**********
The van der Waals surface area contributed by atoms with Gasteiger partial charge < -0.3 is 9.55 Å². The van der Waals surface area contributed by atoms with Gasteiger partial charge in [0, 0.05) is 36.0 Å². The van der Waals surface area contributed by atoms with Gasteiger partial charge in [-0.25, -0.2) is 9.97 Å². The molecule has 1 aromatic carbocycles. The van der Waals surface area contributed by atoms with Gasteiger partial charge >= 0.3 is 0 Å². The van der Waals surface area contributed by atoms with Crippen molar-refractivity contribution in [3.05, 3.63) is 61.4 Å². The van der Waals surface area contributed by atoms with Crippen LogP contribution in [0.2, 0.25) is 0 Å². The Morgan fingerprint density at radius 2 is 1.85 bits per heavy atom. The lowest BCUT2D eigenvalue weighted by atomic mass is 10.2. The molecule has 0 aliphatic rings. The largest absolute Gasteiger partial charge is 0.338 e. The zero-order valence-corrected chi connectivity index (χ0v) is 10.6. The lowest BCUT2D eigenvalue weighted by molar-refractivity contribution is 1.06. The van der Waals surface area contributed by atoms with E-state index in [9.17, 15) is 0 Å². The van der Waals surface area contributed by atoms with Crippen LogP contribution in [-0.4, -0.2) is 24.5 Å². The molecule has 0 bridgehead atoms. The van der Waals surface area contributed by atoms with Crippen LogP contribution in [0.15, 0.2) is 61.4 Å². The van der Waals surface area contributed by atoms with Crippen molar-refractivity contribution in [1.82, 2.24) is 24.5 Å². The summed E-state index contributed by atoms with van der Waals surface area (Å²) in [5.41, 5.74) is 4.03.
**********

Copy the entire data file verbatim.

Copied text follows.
The van der Waals surface area contributed by atoms with Gasteiger partial charge < -0.3 is 9.55 Å². The van der Waals surface area contributed by atoms with Gasteiger partial charge in [0, 0.05) is 36.0 Å². The van der Waals surface area contributed by atoms with Gasteiger partial charge in [-0.25, -0.2) is 9.97 Å². The molecule has 1 aromatic carbocycles. The van der Waals surface area contributed by atoms with Gasteiger partial charge >= 0.3 is 0 Å². The van der Waals surface area contributed by atoms with Crippen molar-refractivity contribution in [3.05, 3.63) is 61.4 Å². The van der Waals surface area contributed by atoms with Crippen LogP contribution in [0.2, 0.25) is 0 Å². The Morgan fingerprint density at radius 2 is 1.85 bits per heavy atom. The lowest BCUT2D eigenvalue weighted by atomic mass is 10.2. The molecule has 0 aliphatic rings. The largest absolute Gasteiger partial charge is 0.338 e. The zero-order valence-corrected chi connectivity index (χ0v) is 10.6. The lowest BCUT2D eigenvalue weighted by molar-refractivity contribution is 1.06. The van der Waals surface area contributed by atoms with E-state index in [9.17, 15) is 0 Å². The van der Waals surface area contributed by atoms with Crippen LogP contribution in [-0.4, -0.2) is 24.5 Å². The molecule has 0 bridgehead atoms. The van der Waals surface area contributed by atoms with Crippen LogP contribution in [0.15, 0.2) is 61.4 Å². The van der Waals surface area contributed by atoms with Crippen molar-refractivity contribution in [1.82, 2.24) is 24.5 Å². The summed E-state index contributed by atoms with van der Waals surface area (Å²) in [5.41, 5.74) is 4.03.